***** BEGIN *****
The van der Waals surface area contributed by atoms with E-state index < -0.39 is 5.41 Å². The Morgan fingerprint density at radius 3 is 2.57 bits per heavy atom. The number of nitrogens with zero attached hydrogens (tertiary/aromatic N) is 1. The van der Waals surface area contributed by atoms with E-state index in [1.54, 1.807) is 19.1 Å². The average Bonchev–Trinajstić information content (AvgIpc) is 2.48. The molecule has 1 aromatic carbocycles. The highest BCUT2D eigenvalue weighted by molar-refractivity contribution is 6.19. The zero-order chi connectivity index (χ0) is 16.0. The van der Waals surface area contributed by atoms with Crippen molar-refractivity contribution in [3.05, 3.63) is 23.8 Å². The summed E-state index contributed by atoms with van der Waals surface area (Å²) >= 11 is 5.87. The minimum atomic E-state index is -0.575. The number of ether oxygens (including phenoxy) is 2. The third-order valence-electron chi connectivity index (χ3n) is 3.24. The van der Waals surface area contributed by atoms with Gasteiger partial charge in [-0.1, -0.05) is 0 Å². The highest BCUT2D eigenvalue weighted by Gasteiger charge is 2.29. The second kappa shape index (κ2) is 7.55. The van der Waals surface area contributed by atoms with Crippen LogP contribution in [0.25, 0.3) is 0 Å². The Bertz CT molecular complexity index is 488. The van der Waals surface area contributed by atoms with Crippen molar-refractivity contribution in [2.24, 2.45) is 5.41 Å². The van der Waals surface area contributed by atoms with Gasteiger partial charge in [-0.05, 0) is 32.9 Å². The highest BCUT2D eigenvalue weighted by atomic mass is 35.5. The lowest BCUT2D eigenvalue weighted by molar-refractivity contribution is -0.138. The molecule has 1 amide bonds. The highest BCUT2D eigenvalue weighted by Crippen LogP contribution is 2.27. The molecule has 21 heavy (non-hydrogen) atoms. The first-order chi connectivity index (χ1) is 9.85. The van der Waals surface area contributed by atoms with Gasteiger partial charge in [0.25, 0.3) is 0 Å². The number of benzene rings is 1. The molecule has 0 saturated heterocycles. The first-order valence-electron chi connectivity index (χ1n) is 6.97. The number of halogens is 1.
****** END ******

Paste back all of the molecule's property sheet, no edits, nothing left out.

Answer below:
The van der Waals surface area contributed by atoms with E-state index < -0.39 is 5.41 Å². The Morgan fingerprint density at radius 3 is 2.57 bits per heavy atom. The number of nitrogens with zero attached hydrogens (tertiary/aromatic N) is 1. The van der Waals surface area contributed by atoms with E-state index in [1.54, 1.807) is 19.1 Å². The average Bonchev–Trinajstić information content (AvgIpc) is 2.48. The molecule has 1 aromatic carbocycles. The highest BCUT2D eigenvalue weighted by molar-refractivity contribution is 6.19. The zero-order chi connectivity index (χ0) is 16.0. The van der Waals surface area contributed by atoms with Crippen molar-refractivity contribution in [3.05, 3.63) is 23.8 Å². The summed E-state index contributed by atoms with van der Waals surface area (Å²) >= 11 is 5.87. The minimum atomic E-state index is -0.575. The number of ether oxygens (including phenoxy) is 2. The third-order valence-electron chi connectivity index (χ3n) is 3.24. The van der Waals surface area contributed by atoms with Gasteiger partial charge in [-0.1, -0.05) is 0 Å². The highest BCUT2D eigenvalue weighted by Gasteiger charge is 2.29. The second kappa shape index (κ2) is 7.55. The van der Waals surface area contributed by atoms with Crippen LogP contribution in [0.25, 0.3) is 0 Å². The Bertz CT molecular complexity index is 488. The van der Waals surface area contributed by atoms with Crippen molar-refractivity contribution in [2.24, 2.45) is 5.41 Å². The van der Waals surface area contributed by atoms with Gasteiger partial charge in [-0.05, 0) is 32.9 Å². The highest BCUT2D eigenvalue weighted by atomic mass is 35.5. The lowest BCUT2D eigenvalue weighted by molar-refractivity contribution is -0.138. The molecule has 1 amide bonds. The highest BCUT2D eigenvalue weighted by Crippen LogP contribution is 2.27. The molecule has 21 heavy (non-hydrogen) atoms. The first-order chi connectivity index (χ1) is 9.85. The van der Waals surface area contributed by atoms with Gasteiger partial charge in [0.25, 0.3) is 0 Å². The number of benzene rings is 1. The molecule has 0 saturated heterocycles. The first-order valence-electron chi connectivity index (χ1n) is 6.97. The number of halogens is 1.